Will AI Help Us in Finding Out the Real Shape of the Universe?

It seems that we might be one step closer to finding out more about the real shape of the Universe. Japanese astronomers have come up with new artificial intelligence (AI) technique in order to remove noise from the astronomical data. After plenty of research, training and testing on data created by supercomputer simulations, they have decided to take it to the next level: they applied their new invention to actual data from Japan’s Subaru Telescope. They’ve learned that the mass distribution that came with this method is actually consistent with the current data.

This survey data can be used to study the large-scale structure of the Universe, by using measurements of gravitational lensing patterns. When it comes to gravitational leasing, the gravity of a close object — a cluster of galaxies, for example — can change the image of a background object — like a more distant galaxy. A large-scale structure — made out of dark matter, for the most part — can change the shape of distant galaxies. However, the lensing effect is very subtle.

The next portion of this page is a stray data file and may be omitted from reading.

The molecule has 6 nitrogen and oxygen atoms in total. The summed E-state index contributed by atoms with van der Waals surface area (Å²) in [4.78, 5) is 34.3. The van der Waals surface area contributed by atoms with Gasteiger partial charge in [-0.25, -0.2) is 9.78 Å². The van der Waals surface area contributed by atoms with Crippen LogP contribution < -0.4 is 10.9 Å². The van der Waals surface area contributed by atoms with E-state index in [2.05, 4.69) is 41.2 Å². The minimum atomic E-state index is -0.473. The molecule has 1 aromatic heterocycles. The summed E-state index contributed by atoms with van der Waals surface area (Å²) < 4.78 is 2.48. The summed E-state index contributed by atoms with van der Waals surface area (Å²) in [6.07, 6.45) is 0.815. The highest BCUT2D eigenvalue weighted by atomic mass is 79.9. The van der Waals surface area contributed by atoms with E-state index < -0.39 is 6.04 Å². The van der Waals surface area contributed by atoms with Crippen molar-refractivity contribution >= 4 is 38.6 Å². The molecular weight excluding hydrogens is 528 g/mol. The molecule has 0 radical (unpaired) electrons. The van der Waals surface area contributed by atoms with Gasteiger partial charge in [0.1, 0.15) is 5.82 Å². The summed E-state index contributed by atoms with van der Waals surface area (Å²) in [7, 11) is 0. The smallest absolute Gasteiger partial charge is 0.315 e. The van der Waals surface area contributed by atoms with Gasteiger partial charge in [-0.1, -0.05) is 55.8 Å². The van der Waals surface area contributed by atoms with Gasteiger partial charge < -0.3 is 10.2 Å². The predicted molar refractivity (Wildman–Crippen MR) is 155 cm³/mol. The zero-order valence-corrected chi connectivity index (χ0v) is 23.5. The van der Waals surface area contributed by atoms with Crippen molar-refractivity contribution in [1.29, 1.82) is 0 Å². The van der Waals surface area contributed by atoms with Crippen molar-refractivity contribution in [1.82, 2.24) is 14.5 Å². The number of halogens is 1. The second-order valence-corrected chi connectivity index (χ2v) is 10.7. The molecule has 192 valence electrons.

Why isn’t the technique perfect?

This technique is good to a certain point: some galaxies don’t have normal forms, but rather some rather strange forms. It is very difficult to differentiate between a changed image of a galaxy by gravitational lensing and a galaxy that is actually distorted. Astronomers refer to it as “shape noise“, and it is a factor that does not help with studying the structure of the Universe.

So how are they doing it?

Japanese astronomers firstly used ATERUI II in order to make 25,000 mock galaxies, based on real data from the Subaru Telescope. Then, they add realist noises and train the AU to recover the lensing dark matter from the mock galaxies.

William Reid
A science writer through and through, William Reid’s first starting working on offline local newspapers. An obsessive fascination with all things science/health blossomed from a hobby into a career. Before hopping over to Optic Flux, William worked as a freelancer for many online tech publications including ScienceWorld, JoyStiq and Digg. William serves as our lead science and health reporter.